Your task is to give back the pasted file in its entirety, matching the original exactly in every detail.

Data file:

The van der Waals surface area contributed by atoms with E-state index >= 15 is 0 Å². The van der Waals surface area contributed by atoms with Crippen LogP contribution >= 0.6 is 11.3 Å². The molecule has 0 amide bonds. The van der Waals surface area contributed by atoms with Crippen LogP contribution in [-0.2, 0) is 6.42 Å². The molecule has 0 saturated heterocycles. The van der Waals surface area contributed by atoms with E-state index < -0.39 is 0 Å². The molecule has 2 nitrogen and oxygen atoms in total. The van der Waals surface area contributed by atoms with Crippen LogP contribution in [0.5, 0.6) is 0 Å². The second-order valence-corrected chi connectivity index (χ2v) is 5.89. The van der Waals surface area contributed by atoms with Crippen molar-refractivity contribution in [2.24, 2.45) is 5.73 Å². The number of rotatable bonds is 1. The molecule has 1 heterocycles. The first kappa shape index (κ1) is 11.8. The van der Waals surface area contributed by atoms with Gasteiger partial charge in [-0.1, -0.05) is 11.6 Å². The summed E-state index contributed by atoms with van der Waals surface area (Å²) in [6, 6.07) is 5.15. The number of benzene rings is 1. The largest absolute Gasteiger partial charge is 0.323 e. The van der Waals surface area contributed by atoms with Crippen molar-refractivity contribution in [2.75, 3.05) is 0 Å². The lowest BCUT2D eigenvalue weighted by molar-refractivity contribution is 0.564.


The van der Waals surface area contributed by atoms with E-state index >= 15 is 0 Å². The van der Waals surface area contributed by atoms with Crippen LogP contribution >= 0.6 is 11.3 Å². The molecule has 0 amide bonds. The van der Waals surface area contributed by atoms with Crippen LogP contribution in [-0.2, 0) is 6.42 Å². The molecule has 0 saturated heterocycles. The van der Waals surface area contributed by atoms with E-state index < -0.39 is 0 Å². The molecule has 2 nitrogen and oxygen atoms in total. The van der Waals surface area contributed by atoms with Crippen LogP contribution in [0.5, 0.6) is 0 Å². The second-order valence-corrected chi connectivity index (χ2v) is 5.89. The van der Waals surface area contributed by atoms with Crippen molar-refractivity contribution in [2.24, 2.45) is 5.73 Å². The number of rotatable bonds is 1. The molecule has 1 heterocycles. The first kappa shape index (κ1) is 11.8. The van der Waals surface area contributed by atoms with Gasteiger partial charge in [-0.1, -0.05) is 11.6 Å². The summed E-state index contributed by atoms with van der Waals surface area (Å²) in [6, 6.07) is 5.15. The number of benzene rings is 1. The largest absolute Gasteiger partial charge is 0.323 e. The van der Waals surface area contributed by atoms with Crippen molar-refractivity contribution in [2.75, 3.05) is 0 Å². The lowest BCUT2D eigenvalue weighted by molar-refractivity contribution is 0.564.